After moving to the west coast, Lake Tahoe was at the top of my bucket list for the crystal clear lake, the hiking, and the watersports, but my husband had already been and was not inclined to go back.
When he rejected all of my ideas for a Labor Day getaway near home, he revealed the reason – a surprise trip to Lake Tahoe with our baby for my 30th birthday!
Lake Tahoe with a Baby – Table of Contents
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Getting from the Airport to our Lake Tahoe Accommodations
We flew from Portland to Reno, which is the closest airport to Lake Tahoe.
The stroller/car seat combo is our favorite for flying with a baby. We can easily navigate the airports with our baby and this travel system. It’s easy enough to push the stroller, with the car seat attached and some luggage all with one hand.
Where to Stay in Lake Tahoe with a Baby
North Tahoe is quieter, more peaceful and more expensive, with fewer stores and restaurants. South Tahoe is more urban and busier, with a wider range of accommodation and more stores and restaurants. There are a bunch of casinos on the Nevada side of the lake (the north side), which is a draw for some, but with babies you are not even allowed to walk through some of the casino entrances to hotels.
While visiting Lake Tahoe with a baby, we stayed at the Hyatt Regency Lake Tahoe Resort. We couldn’t have more good things to say about our stay at the Hyatt Regency.
We got an upgrade to the Regency Club with access to complimentary breakfast, snacks, and cocktail hour (with desserts!). The indoor/outdoor pool at the Hyatt Regency was heated, which was key for our time at Lake Tahoe with a baby as the lake was freezing cold.
The beach at the Hyatt Regency was breathtaking. We loved that the lounge chairs by the beach all had umbrellas so we could keep baby in the shade and not have to worry about sun safety. A portable baby beach tent would have also worked well, but thankfully we already had this key baby beach essential taken care of!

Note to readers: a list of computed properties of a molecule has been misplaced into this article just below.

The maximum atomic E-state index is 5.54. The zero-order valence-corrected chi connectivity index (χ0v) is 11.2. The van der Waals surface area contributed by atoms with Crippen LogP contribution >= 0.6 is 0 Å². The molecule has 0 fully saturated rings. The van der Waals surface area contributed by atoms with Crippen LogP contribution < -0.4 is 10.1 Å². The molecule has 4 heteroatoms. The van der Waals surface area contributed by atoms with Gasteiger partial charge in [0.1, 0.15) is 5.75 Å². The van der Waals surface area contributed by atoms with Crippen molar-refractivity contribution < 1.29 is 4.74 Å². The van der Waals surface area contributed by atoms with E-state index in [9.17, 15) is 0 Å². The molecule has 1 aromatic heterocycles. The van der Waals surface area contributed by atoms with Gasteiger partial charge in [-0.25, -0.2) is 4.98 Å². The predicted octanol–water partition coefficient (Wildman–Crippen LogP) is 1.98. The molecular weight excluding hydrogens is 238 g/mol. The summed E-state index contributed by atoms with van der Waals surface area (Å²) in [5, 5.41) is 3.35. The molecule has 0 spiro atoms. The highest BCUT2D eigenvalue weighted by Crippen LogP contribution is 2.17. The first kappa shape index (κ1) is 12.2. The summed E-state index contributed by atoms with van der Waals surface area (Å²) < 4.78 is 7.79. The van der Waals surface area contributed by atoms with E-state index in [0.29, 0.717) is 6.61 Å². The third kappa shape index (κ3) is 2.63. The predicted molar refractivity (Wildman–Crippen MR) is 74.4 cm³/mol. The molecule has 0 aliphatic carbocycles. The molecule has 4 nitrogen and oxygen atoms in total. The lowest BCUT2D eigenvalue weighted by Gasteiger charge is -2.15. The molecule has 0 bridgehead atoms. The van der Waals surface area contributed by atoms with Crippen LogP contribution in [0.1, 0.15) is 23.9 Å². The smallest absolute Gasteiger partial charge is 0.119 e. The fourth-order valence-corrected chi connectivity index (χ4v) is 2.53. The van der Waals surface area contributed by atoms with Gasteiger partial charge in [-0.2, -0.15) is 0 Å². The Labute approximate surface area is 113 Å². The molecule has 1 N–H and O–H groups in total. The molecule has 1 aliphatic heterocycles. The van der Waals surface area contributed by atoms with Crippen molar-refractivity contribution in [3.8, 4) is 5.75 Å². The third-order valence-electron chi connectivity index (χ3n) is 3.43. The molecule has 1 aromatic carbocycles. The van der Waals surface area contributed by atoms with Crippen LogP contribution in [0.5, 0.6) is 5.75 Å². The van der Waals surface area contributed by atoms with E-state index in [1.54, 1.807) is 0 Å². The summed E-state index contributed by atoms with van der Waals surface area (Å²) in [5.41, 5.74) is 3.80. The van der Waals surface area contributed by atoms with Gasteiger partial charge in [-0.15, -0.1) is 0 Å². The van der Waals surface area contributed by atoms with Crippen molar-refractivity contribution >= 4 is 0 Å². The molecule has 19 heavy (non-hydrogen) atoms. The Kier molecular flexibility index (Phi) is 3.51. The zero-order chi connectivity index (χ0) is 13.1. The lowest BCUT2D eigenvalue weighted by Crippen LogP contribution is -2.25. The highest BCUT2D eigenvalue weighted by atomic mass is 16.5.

The Hyatt Regency hotel in Lake Tahoe also has a spa, complimentary yoga classes on the beach, and smores by the fire pit every night. When picking a hotel for our baby, I hadn’t realized how important the hotel amenities would be in enjoying our trip to Lake Tahoe with our baby, but they turned out to be a big part of what made the trip so enjoyable.
As for other baby travel essentials, the hotel provided a pack and play, so we didn’t need to pack a baby travel crib. To get our baby sleeping on vacation, we did what many other parents do… at bedtime we turned off all the lights and then basically hid in the bathroom eating dinner.
Want to avoid hiding out in the dark? The SlumberPod Privacy Tent is one of the best baby travel gear items for sharing a hotel room with a baby.
Getting Around Lake Tahoe with a Baby
With so many things to do in Lake Tahoe, it’s best to have a rental car for farther distances.
A travel stroller is also worth bringing, as the paved pathways are a beautiful easy walk. Like many places, choosing to bring a stroller vs a baby carrier is a tough choice.
For Lake Tahoe, we recommend bringing both. While the stroller is convenient for the airport and the paved pathways, a baby carrier for hiking is also necessary. We brought our Lillebaby carrier for hiking with our baby.
Things to do in Lake Tahoe with a Baby
East Shore Trail
The Tahoe East Shore Trail is a paved lakeside path that runs from Incline Village down to Sand Harbor State Park. You can either walk or bike on this paved lakeshore trail and stop at one of the 11 beaches it passes along the 3 miles.
Lake Tahoe Hiking
There’s no shortage of hiking around Lake Tahoe, with options for all skill levels. Many of the Lake Tahoe hikes have lake views but there are also plenty of forested trails. If going on a busy weekend it’s important not only to set out early (which we did) but also to be aware of driving distances and traffic because there is just the one road going around the lake and there’s no escape if it gets backed up. You also want to ensure you can get parking as close as possible to the trailhead.